A building dispute arises when one party to a construction contract violates any of the provisions or warranties therein.
Some examples are, unreasonable delay in construction, damage to the works, defects, substandard quality, and the like.
Ways to Settle Building Disputes
The manner of settling building disputes may be adversarial or non-adversarial.
Adversarial methods include arbitration and litigation; while non-adversarial methods refer to Alternative Dispute Resolution (ADR).
How Do They Differ?
ADR: Some Key Highlights
1. ADR is the general term for different processes of settling disputes in an informal manner. ADR may be broken down into several subtypes including:
2. ADR procedures are completely distinct from, and do not involve, the Victorian Civil and Administrative Tribunal (VCAT) or the courts.
3. ADR procedures are generally inexpensive and quick.
4. ADR may be voluntary or compulsory:
Common Forms of ADR
Mediation is an informal, private, and confidential dispute settlement process. During a mediation session, the parties will meet with a facilitator (aka “Mediator”), whose role is to help the parties arrive at a settlement agreement. The mediator must be neutral and must not influence the outcome of the meeting. The goal is to settle the dispute by an agreement freely arrived at by the parties, and not by a determination of each of their rights, obligations, and liabilities.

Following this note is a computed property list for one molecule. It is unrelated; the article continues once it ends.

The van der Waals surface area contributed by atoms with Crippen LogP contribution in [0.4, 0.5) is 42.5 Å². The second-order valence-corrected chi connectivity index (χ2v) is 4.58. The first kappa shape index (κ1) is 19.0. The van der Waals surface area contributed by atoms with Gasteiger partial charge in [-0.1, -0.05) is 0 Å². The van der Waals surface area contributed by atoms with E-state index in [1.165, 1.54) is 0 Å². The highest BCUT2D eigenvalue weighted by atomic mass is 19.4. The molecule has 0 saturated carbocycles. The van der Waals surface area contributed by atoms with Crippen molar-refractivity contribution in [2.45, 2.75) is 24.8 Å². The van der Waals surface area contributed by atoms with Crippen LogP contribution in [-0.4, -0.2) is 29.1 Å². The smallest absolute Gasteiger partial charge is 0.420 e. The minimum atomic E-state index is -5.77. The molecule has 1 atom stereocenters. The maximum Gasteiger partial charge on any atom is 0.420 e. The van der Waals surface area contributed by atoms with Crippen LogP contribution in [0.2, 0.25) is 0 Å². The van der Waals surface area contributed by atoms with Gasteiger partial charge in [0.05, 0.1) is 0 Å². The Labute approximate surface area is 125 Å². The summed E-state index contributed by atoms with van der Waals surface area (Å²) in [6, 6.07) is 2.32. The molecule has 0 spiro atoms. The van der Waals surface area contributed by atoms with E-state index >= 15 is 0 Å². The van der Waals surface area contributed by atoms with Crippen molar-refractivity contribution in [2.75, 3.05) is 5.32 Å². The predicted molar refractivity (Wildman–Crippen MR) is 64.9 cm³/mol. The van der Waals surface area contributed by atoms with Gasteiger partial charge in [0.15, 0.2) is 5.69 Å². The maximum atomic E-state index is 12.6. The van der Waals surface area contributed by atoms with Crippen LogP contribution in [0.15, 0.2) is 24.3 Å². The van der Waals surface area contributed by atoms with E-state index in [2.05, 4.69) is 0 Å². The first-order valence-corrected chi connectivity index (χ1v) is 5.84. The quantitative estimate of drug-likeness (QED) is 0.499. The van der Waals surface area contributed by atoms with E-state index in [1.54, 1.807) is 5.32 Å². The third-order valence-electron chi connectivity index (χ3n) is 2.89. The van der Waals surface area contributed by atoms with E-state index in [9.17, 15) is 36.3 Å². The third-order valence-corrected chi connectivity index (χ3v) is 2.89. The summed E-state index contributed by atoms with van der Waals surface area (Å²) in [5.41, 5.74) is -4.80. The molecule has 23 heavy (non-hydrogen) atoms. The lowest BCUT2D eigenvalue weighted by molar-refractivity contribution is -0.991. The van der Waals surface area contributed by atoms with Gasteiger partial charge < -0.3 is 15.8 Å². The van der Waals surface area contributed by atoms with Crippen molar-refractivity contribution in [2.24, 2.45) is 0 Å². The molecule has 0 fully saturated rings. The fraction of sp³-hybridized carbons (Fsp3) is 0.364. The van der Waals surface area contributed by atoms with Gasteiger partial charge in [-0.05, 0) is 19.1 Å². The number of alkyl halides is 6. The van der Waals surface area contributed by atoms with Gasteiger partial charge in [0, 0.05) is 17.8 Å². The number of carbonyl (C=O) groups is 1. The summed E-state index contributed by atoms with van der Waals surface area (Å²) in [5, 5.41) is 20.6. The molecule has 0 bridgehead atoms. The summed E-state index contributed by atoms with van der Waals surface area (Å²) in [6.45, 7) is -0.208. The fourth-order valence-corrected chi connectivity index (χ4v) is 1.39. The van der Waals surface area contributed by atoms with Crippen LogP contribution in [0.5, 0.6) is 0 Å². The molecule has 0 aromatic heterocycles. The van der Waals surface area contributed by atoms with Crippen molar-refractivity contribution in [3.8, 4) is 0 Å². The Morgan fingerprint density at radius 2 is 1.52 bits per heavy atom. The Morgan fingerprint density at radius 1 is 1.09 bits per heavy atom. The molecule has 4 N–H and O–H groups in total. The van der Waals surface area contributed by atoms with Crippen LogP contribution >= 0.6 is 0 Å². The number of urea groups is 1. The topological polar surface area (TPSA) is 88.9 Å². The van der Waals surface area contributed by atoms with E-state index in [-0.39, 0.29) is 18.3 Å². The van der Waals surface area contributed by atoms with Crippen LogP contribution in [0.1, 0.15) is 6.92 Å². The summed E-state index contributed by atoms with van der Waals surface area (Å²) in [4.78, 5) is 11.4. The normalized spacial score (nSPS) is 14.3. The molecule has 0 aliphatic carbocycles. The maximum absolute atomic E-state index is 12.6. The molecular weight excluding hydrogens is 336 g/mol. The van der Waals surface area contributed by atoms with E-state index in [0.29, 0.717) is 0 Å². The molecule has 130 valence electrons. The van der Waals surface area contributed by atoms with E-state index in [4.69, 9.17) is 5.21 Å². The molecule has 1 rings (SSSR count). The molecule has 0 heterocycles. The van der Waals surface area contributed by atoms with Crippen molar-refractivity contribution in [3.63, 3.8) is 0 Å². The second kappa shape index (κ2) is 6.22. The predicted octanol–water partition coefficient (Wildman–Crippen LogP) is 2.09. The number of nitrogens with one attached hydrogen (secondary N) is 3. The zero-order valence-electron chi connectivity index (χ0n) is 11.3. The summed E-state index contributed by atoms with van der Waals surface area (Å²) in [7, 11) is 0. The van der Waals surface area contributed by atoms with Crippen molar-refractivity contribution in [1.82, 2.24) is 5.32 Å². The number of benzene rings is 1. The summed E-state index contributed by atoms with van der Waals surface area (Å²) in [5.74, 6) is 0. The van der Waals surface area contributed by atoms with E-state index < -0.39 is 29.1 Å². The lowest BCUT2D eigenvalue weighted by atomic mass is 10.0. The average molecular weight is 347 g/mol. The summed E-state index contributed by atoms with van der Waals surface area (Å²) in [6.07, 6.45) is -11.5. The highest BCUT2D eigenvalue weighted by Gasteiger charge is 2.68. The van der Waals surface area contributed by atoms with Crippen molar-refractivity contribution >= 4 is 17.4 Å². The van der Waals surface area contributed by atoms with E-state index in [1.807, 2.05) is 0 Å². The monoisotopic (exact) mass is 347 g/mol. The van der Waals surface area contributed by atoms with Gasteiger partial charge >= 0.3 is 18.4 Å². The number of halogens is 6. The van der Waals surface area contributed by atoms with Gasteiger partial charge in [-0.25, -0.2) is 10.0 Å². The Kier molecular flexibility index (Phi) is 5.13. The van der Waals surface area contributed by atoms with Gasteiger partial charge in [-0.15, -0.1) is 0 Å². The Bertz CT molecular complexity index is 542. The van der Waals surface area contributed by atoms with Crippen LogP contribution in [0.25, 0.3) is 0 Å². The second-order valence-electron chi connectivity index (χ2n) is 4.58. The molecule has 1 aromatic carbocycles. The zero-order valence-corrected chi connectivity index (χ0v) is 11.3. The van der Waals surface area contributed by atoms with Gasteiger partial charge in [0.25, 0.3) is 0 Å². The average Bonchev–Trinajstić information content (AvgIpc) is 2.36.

Similar to mediation, conciliation involves getting the parties together before a neutral, third party facilitator (aka “Conciliator”), whose role is to help the parties arrive at a mutually acceptable resolution of the dispute. Unlike in mediation, however, the Conciliator is less involved in the discussions. While he shouldn’t offer inputs or insights, he nevertheless needs to ensure that the conciliation session proceeds in a fair manner, and that no party is cajoled or intimidated by the other.
Another type of ADR commonly resorted to is expert determination, wherein the parties
agree to appoint a third party expert, like a building consultant, who is tasked with making an independent valuation or assessment of things like the quality of the work performed, or whether a contractor is entitled to extension of time. This is most relevant in cases where an expert’s technical know-how is required, such as when there is damage to the works or to the property. The expert’s findings are generally binding.
Your ADR Checklist
How We Can Help
A construction lawyer would be able to give you relevant and practical legal advice, guide you throughout the entire dispute settlement process, and represent you at the VCAT or in court, if it comes to that.
Construction Lawyer Melbourne has over 10 years’ experience in building dispute resolution.
Give us a call to learn more about how we can help you. First consult is absolutely free.